I have written harsh things over the years about Fox News legal analyst Andrew Napolitano, a former New Jersey state court judge. I’ve not liked doing so because he is about as charming and gracious a guy as you’ll meet. But his commentary on the Constitution — the subject Fox markets him as an expert on — is frequently ill-informed, and his meanderings on the combatant-detainee custody provisions (the McCain-Levin amendment) in the defense authorization bill have been irresponsible.
Some of this is addressed in my column from a few days ago, and in my upcoming weekend column, I’ll have a lot more to say about the position staked out by Judge Napolitano, more significantly, Sen. Rand Paul. For the moment, though, having just endured more Napolitano malpractice (on Fox & Friends this morning), I’m compelled again to address his constitutional quackery. He claims that McCain-Levin empowers the president to unleash the U.S. armed forces on our homeland and round up American citizens on mere executive say-so. This is just not true. A few counterpoints:
1. Napolitano either can’t read or doesn’t understand the difference between arrest and detention. McCain-Levin does not address the power to apprehend someone. It addresses how persons apprehended by the authorities are thereafter to be detained if they fit the statutory definition of “covered persons” (i.e., unlawful enemy combatants). Posse comitatus — the doctrine that restricts military operations inside the United States — is not changed at all by the amendment. Domestic investigations and arrests are still to be handled by the FBI and other law-enforcement authorities; the military still limits itself to combat ops overseas. This is exactly how things worked pre-McCain-Levin: In 1942, American citizen combatant Hans Haupt was captured by the FBI inside the U.S. and ordered detained as an enemy combatant by FDR. In 2002, American citizen combatant Jose Padilla was captured by the FBI inside the U.S. and ordered detained as an enemy combatant by Bush 43. The fact that they were detained as enemy combatants under the law of war did not mean the military would have been authorized to capture them in the first place.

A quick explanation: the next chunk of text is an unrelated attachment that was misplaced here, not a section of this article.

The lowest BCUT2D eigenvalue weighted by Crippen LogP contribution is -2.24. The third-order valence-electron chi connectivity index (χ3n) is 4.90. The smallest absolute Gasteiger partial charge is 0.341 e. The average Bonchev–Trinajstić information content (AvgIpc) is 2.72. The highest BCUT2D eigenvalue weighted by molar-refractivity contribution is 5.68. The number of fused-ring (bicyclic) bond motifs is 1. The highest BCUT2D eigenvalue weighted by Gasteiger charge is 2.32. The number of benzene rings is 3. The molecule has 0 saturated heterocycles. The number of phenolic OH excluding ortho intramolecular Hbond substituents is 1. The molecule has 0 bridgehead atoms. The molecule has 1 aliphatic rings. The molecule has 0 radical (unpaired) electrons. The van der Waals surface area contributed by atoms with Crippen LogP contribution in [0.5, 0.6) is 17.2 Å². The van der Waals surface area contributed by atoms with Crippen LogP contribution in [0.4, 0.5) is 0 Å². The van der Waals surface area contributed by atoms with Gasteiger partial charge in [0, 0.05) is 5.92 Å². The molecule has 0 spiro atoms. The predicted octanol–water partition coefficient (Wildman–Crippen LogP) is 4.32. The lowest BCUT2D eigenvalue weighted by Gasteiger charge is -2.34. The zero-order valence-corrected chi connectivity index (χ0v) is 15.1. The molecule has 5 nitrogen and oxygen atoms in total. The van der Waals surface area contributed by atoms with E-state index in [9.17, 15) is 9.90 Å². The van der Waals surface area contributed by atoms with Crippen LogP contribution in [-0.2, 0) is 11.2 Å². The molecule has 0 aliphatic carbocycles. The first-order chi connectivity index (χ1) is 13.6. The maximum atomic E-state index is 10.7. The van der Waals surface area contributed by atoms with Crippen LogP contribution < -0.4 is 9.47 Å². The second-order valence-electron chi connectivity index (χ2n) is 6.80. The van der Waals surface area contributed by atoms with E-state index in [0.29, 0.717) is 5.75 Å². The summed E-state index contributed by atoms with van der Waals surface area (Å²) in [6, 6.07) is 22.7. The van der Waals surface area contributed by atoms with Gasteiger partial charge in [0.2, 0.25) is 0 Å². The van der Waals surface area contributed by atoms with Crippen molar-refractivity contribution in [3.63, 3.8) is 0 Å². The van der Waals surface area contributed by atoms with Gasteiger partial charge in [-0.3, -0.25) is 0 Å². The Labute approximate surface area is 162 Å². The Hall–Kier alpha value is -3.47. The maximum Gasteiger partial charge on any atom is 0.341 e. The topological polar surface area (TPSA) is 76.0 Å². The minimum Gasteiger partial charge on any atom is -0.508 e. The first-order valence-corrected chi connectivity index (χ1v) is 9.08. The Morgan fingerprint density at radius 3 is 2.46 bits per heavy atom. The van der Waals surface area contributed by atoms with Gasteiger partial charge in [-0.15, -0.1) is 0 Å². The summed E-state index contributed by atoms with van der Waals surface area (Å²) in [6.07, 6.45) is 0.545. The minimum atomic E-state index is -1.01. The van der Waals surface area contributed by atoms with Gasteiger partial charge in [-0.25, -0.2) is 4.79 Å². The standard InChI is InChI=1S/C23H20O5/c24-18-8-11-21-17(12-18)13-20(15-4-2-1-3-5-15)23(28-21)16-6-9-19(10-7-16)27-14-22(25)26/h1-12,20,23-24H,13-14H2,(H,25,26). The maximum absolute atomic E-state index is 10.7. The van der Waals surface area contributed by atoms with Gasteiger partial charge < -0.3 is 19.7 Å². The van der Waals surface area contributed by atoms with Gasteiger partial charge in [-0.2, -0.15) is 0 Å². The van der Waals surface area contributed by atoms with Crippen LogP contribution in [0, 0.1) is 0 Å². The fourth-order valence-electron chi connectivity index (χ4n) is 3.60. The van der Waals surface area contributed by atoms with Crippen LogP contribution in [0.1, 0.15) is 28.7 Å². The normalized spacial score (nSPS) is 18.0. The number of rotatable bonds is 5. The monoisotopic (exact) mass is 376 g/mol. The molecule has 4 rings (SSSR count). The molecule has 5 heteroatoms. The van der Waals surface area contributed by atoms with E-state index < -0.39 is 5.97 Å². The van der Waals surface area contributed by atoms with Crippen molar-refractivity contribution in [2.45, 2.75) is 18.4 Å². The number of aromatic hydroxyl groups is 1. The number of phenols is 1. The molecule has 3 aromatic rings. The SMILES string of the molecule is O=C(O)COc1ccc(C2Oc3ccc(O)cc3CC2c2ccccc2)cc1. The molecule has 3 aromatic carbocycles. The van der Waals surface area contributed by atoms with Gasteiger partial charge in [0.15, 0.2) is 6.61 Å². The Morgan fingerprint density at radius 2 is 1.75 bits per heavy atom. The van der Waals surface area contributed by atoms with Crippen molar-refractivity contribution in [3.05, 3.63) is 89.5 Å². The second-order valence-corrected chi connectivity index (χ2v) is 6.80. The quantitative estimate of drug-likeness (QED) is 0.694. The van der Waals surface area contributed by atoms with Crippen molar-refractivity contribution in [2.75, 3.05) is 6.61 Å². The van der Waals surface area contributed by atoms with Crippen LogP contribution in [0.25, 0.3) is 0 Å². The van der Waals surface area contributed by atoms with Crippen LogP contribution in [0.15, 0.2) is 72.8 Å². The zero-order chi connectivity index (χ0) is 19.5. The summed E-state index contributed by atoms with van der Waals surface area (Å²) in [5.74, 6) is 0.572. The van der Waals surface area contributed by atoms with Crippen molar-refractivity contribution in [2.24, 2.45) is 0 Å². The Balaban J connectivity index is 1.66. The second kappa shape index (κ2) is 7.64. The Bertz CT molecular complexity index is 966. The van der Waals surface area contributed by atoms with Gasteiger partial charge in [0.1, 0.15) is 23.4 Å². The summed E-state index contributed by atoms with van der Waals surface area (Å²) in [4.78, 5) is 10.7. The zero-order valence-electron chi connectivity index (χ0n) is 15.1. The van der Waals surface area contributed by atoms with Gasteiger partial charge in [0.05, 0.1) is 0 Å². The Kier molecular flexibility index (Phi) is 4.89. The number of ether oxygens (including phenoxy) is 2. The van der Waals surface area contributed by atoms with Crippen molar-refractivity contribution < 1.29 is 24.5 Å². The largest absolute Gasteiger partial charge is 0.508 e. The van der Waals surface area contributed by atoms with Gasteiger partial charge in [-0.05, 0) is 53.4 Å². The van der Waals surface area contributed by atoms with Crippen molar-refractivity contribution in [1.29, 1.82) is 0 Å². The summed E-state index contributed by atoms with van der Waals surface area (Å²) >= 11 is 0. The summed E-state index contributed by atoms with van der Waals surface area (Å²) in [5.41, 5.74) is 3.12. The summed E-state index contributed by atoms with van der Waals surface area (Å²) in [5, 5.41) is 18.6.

2. As the Haupt and Padilla examples demonstrate, the president already has authority (in the ongoing war, under the 2001 authorization for the use of military force (AUMF)), to detain American citizens as enemy combatants. McCain-Levin does nothing to change that, and even if the McCain-Levin did not pass, the president would still have this authority.